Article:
Whether 'tis better to give than to receive is debatable during recessions. To determine what blandishments customers can expect this season, Inc. queried a number of CEOs.
A few, like Chet Giermak, CEO of Eriez Magnetics, in Erie, Pa., send only small gifts. Others have withdrawn entirely: Harry Featherstone, CEO of Will-Burt, in Orrville, Ohio, concludes that business-to-business giving has gone the way of the three-martini lunch. And CEO Phil Pachulski of Prime Technology, in Grand Rapids, defers to the "don't-send-us-anything" dictums of his customers, most of them automobile manufacturers.
But some still believe in the value -- fiscal as well as social -- of the corporate present. Here, a few budget-minded gifts calculated to make sure the giver is remembered through the year.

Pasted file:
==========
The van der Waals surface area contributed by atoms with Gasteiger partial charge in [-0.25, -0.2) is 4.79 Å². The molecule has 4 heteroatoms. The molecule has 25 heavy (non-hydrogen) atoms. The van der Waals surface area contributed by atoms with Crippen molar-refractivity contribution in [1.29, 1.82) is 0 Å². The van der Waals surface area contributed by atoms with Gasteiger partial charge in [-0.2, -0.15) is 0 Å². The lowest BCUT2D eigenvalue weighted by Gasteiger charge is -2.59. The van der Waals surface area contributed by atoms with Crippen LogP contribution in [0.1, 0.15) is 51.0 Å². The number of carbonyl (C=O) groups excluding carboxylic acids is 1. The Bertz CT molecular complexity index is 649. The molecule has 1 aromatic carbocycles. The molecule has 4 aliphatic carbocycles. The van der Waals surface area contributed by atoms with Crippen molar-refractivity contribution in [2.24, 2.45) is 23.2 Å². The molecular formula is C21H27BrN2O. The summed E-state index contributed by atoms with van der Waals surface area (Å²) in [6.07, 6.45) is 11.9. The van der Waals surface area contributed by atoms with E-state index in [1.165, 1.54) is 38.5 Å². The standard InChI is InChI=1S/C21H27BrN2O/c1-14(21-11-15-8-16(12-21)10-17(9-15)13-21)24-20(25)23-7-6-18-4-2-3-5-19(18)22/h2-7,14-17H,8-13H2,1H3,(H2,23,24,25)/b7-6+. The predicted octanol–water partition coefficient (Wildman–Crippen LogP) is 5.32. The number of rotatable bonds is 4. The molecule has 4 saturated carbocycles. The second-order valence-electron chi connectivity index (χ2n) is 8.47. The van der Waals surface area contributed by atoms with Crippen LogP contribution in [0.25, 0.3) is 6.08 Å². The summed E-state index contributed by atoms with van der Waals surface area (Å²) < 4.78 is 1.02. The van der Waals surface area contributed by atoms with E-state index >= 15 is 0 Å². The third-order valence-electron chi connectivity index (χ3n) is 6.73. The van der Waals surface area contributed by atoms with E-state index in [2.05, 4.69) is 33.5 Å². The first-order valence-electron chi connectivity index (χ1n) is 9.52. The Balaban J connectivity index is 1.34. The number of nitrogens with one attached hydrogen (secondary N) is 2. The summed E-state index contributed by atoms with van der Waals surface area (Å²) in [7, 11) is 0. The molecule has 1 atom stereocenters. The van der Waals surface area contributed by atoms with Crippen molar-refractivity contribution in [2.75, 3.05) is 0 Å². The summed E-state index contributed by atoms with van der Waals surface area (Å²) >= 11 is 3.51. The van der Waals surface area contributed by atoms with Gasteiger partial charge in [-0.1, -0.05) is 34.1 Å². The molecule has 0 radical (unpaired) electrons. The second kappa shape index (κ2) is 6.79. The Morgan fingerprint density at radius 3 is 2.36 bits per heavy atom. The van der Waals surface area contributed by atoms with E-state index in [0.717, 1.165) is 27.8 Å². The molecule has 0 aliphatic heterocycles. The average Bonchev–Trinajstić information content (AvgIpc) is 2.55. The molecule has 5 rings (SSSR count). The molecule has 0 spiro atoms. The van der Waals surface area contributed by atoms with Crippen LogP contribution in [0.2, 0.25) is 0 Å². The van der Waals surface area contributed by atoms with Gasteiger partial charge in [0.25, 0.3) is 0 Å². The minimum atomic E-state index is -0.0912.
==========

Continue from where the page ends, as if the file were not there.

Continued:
From Partners & Simons, Boston: a work shirt embroidered with the customer's name in front -- and this marketing firm's own logo on the back. Approximate cost: $40 (for which the firm bartered services).
From Reference Software International, San Francisco: a picnic basket stuffed with local viands. RSI's contains sourdough bread, cheese, chocolates, and sparkling cider. Approximate cost: $20.
From RailTex Service, San Antonio: a collection of consumer products whose basic ingredients were shipped via RailTex. Items include breakfast cereal (wheat), cups (paper), detergent (phosphate), pencils (graphite), and a towel (cotton). Approximate cost: $15.
From MEECO, Warrington, Pa.: a donation to charity. Last year the total was $3,000, contributed in the names of some 250 customers. Approximate cost: $12, plus an explanatory card. -- Teri Lammers* * *